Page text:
So, undaunted, he tried to overcompensate by making a movie that was nothing but hot chicks in all kinds of skimpy outfits shooting guns at monsters and zombies. And he borrowed from all the least homo sources he could think of: Women in prison b-movies! War movies! Dragonslaying epics! 90s sci-fi action! (I’m assuming the only reason there’s not a drift-racing sequence in Sucker Punch is because of studio interference). It’d be a mash-up of his own visual style with Kill Bill and Pulp Fiction and The Lord of the Rings and Aliens, and all he needed was a distinctive style for the framing story of his totally not-gay adolescent male fantasy…

Moulin Rouge! Perfect! I’d known that I was just making shit up based on a poster, but my theory was totally blown out of the water when Sucker Punch started out just like a Baz Luhrmann movie. Which may be part of why I was predisposed to like it. In retrospect, it was wrong of me to make unfair assumptions, because for all its grossness, there’s really not that much to feel strongly about. If anything, it feels so slight partly because it’s so sheepish and ashamed to be objectifying women and showing so much gratuitous T&A&E (explosions). I hate to go out on a blurb-ready closing line, but: it’s got all the punch of the posters in a teenage boy’s bedroom.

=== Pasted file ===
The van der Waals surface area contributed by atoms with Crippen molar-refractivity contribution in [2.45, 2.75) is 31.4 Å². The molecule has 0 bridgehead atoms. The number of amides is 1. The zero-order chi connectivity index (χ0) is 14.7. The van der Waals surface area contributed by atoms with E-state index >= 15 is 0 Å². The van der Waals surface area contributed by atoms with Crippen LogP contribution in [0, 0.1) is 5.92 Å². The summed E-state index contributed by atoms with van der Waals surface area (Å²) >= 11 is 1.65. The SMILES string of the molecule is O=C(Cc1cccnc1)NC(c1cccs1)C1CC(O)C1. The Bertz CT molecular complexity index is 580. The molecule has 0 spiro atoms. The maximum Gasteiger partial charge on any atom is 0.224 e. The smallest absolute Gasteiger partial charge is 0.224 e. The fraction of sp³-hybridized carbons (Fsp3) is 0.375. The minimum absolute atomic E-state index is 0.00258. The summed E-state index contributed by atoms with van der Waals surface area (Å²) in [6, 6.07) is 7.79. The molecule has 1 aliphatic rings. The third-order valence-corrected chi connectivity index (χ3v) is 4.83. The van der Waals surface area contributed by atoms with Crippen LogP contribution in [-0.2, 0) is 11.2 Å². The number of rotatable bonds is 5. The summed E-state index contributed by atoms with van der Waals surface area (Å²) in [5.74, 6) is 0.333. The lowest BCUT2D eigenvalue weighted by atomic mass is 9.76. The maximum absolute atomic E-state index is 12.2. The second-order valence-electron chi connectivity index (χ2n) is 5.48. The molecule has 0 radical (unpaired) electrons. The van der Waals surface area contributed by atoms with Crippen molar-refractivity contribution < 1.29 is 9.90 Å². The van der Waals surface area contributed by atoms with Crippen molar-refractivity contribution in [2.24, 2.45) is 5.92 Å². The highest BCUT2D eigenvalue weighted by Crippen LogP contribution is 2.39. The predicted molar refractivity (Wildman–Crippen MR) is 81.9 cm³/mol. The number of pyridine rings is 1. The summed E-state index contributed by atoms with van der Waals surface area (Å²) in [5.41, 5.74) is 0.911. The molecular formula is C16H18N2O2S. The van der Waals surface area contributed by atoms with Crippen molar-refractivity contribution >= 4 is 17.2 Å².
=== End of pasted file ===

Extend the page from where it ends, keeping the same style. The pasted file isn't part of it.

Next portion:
1 thought on “Did Someone Say… Dance?”

  1. I saw it yesterday; I genuinely regret the experience. The movie wants to have its cake and eat it too — it wants to send a message of female empowerment and at the same time not allow that empowerment to be “real”. While I liked the idea of raising the small steps of Baby Doll’s plan to these epic battles, the film is so confused about what it’s trying to say that it doesn’t end up saying anything, and so is not worth contemplation. I’d have been better served watching Death Proof again; it’s not a great film, but at least it knows squarely what it wants to be, and is far better for it.